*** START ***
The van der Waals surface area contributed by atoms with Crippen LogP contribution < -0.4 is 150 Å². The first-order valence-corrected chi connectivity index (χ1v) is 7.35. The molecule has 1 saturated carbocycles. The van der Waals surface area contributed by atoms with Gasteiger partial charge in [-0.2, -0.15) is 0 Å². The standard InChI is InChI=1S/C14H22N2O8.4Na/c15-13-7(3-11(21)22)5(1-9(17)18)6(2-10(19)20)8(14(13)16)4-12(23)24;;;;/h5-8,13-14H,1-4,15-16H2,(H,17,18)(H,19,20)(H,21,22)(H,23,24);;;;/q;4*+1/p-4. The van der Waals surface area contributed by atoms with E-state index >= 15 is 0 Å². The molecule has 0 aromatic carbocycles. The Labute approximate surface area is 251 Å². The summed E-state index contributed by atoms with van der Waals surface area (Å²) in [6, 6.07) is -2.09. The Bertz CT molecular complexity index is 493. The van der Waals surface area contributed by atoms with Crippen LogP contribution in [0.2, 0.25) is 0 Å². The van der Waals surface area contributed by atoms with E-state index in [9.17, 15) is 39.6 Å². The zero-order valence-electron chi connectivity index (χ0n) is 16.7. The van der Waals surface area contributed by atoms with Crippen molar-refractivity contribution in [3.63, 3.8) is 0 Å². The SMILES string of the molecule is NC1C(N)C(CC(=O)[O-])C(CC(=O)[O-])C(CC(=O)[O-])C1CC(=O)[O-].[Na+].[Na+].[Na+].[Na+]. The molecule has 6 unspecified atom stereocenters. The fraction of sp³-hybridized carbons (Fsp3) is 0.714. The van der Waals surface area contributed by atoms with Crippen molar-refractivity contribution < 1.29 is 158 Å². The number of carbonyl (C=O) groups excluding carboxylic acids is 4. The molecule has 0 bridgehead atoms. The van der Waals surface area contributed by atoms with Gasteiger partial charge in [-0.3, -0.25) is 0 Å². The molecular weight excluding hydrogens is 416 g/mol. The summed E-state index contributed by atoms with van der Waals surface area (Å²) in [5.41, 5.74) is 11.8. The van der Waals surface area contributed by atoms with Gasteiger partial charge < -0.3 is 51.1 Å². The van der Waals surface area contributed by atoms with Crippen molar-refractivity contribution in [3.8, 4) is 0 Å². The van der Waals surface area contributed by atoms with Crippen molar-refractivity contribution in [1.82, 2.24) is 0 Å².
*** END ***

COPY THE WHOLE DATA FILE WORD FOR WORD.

The van der Waals surface area contributed by atoms with Crippen LogP contribution < -0.4 is 150 Å². The first-order valence-corrected chi connectivity index (χ1v) is 7.35. The molecule has 1 saturated carbocycles. The van der Waals surface area contributed by atoms with Gasteiger partial charge in [-0.2, -0.15) is 0 Å². The standard InChI is InChI=1S/C14H22N2O8.4Na/c15-13-7(3-11(21)22)5(1-9(17)18)6(2-10(19)20)8(14(13)16)4-12(23)24;;;;/h5-8,13-14H,1-4,15-16H2,(H,17,18)(H,19,20)(H,21,22)(H,23,24);;;;/q;4*+1/p-4. The van der Waals surface area contributed by atoms with E-state index >= 15 is 0 Å². The molecule has 0 aromatic carbocycles. The Labute approximate surface area is 251 Å². The summed E-state index contributed by atoms with van der Waals surface area (Å²) in [6, 6.07) is -2.09. The Bertz CT molecular complexity index is 493. The van der Waals surface area contributed by atoms with Crippen LogP contribution in [0.2, 0.25) is 0 Å². The van der Waals surface area contributed by atoms with E-state index in [9.17, 15) is 39.6 Å². The zero-order valence-electron chi connectivity index (χ0n) is 16.7. The van der Waals surface area contributed by atoms with Crippen molar-refractivity contribution in [3.63, 3.8) is 0 Å². The SMILES string of the molecule is NC1C(N)C(CC(=O)[O-])C(CC(=O)[O-])C(CC(=O)[O-])C1CC(=O)[O-].[Na+].[Na+].[Na+].[Na+]. The molecule has 6 unspecified atom stereocenters. The fraction of sp³-hybridized carbons (Fsp3) is 0.714. The van der Waals surface area contributed by atoms with Crippen molar-refractivity contribution < 1.29 is 158 Å². The number of carbonyl (C=O) groups excluding carboxylic acids is 4. The molecule has 0 bridgehead atoms. The van der Waals surface area contributed by atoms with Gasteiger partial charge in [-0.3, -0.25) is 0 Å². The molecular weight excluding hydrogens is 416 g/mol. The summed E-state index contributed by atoms with van der Waals surface area (Å²) in [5.41, 5.74) is 11.8. The van der Waals surface area contributed by atoms with Gasteiger partial charge < -0.3 is 51.1 Å². The van der Waals surface area contributed by atoms with Crippen molar-refractivity contribution in [3.8, 4) is 0 Å². The van der Waals surface area contributed by atoms with Crippen molar-refractivity contribution in [1.82, 2.24) is 0 Å².